‘There are no limitations’
At the beginning of the build week, volunteers were asked to write on a cement block one word that best expressed their reason for making the trip. At the beginning of the week in Managua, everybody on the building team was asked to think of one word that best described why they were on the trip. Each person wrote his or her word on a cement block: Bridges. Hope. Love. Future. Connect. On the opposite side of the block, Habitat Nicaragua staffers translated all the words: Puentes. Esperanza. Amor. Futura. Connectar.
All the volunteers knew they were part of something special that week, as they worked alongside the parents. The children, too young to help with construction, took great joy in drawing pictures for the volunteers and decorating their lunch area with colorful streamers and handwritten signs. At the end of the week, Felicia Brannon, executive director of community and local government relations at UCLA — and a former board member at Habitat for Humanity Greater Los Angeles — took the children’s mother aside to share a personal story. Brannon had noticed that the little girl was vision-impaired, unable to see out of her right eye.
“I think the family saw her eye problem as a hindrance, a barrier,” Brannon said. “So, I told them about my brother, who lost the sight in one eye when he was very young, playing with a hammer. When the patch was removed, he saw a doctor who looked like him,” an African-American. “He said, ‘You know, I’d like to be a doctor one day.’ And now he is a board-certified orthopedic surgeon who owns a multimillion-dollar corporation and has invented a number of medical devices.” When the mother and daughter heard that story, tearfully translated through staffers with Habitat Nicaragua, they were overcome with emotion. “I think it helped the mother to see that there is a future for her daughter,” Brannon said. “Whatever Sherling’s passion is, they should pursue. There are no limitations as long as you have dreams and goals.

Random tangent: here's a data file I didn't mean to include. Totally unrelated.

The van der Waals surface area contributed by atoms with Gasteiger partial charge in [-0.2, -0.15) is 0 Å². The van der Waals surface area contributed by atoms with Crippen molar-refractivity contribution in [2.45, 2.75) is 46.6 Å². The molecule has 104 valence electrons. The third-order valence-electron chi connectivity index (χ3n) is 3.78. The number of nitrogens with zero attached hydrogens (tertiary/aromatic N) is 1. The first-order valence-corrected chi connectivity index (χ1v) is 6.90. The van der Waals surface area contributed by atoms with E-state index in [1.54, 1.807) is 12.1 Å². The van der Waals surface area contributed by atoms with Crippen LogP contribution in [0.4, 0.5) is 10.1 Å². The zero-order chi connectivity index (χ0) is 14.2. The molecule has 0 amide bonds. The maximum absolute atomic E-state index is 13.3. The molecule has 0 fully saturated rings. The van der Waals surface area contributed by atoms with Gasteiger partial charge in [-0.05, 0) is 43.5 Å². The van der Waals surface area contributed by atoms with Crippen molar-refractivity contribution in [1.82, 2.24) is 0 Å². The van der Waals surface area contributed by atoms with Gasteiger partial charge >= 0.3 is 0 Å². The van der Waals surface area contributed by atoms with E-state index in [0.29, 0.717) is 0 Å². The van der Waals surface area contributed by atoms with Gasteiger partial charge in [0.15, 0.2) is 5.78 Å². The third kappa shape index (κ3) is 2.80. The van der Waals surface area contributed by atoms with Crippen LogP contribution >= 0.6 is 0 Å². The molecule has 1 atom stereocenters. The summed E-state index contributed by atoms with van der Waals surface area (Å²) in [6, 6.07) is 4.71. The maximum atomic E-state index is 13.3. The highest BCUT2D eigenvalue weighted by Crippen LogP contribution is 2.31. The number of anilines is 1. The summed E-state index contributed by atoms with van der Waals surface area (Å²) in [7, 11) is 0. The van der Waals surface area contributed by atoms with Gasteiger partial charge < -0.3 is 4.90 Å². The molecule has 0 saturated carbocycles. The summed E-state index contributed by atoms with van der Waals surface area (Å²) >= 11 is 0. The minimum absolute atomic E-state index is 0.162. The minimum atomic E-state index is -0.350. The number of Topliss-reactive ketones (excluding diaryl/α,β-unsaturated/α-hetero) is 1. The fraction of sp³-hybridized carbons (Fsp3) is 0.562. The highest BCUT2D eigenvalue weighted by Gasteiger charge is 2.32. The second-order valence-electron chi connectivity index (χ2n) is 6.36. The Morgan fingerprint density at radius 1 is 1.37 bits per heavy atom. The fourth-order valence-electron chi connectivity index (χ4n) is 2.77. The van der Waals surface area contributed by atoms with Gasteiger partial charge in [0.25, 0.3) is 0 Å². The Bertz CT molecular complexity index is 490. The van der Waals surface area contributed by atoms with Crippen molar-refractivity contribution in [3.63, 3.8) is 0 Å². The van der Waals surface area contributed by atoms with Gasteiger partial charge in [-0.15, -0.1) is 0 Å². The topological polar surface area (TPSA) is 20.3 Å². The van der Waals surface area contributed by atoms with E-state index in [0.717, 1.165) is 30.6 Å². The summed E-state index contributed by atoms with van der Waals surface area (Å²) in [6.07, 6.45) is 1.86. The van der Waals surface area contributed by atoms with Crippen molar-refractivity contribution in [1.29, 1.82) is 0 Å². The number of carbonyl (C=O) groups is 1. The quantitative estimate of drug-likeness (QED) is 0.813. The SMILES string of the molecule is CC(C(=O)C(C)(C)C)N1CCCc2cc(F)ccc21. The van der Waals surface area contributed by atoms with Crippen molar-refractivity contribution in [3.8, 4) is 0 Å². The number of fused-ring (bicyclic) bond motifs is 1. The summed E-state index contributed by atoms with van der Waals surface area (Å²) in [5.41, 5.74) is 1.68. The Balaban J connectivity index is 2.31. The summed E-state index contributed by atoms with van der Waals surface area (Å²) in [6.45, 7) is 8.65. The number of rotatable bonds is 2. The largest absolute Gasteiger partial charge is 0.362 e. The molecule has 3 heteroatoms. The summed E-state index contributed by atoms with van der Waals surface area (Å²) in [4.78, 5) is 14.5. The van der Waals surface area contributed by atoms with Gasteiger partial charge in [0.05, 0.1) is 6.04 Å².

“Brick by brick, you build your way out.”
Back to the beginning
A house is only the beginning of this story. The Build Louder volunteers returned from Nicaragua to their regular lives, transformed by the experience. “When you have that family there with you, working side by side, it makes you want to do more,” Brannon said. And the Arauz family started a new life that suddenly seemed full of possibilities.
Shortly after the volunteers had left, Vittoria Peñalba, resource development manager at Habitat Nicaragua, found an eye specialist who thought he could help Sherling. After a thorough exam, the doctor said Sherling needed ocular deviation surgery. It wouldn’t restore vision to her right eye, but it would align her eyes and improve her sight dramatically. She is scheduled for surgery this month. Once recovered, she will need to wear prescription eyeglasses. The $90 price tag for glasses seemed out of reach for her hard-working parents — until Brannon sent a check for the full amount. In more ways than one, Sherling will see the world differently now.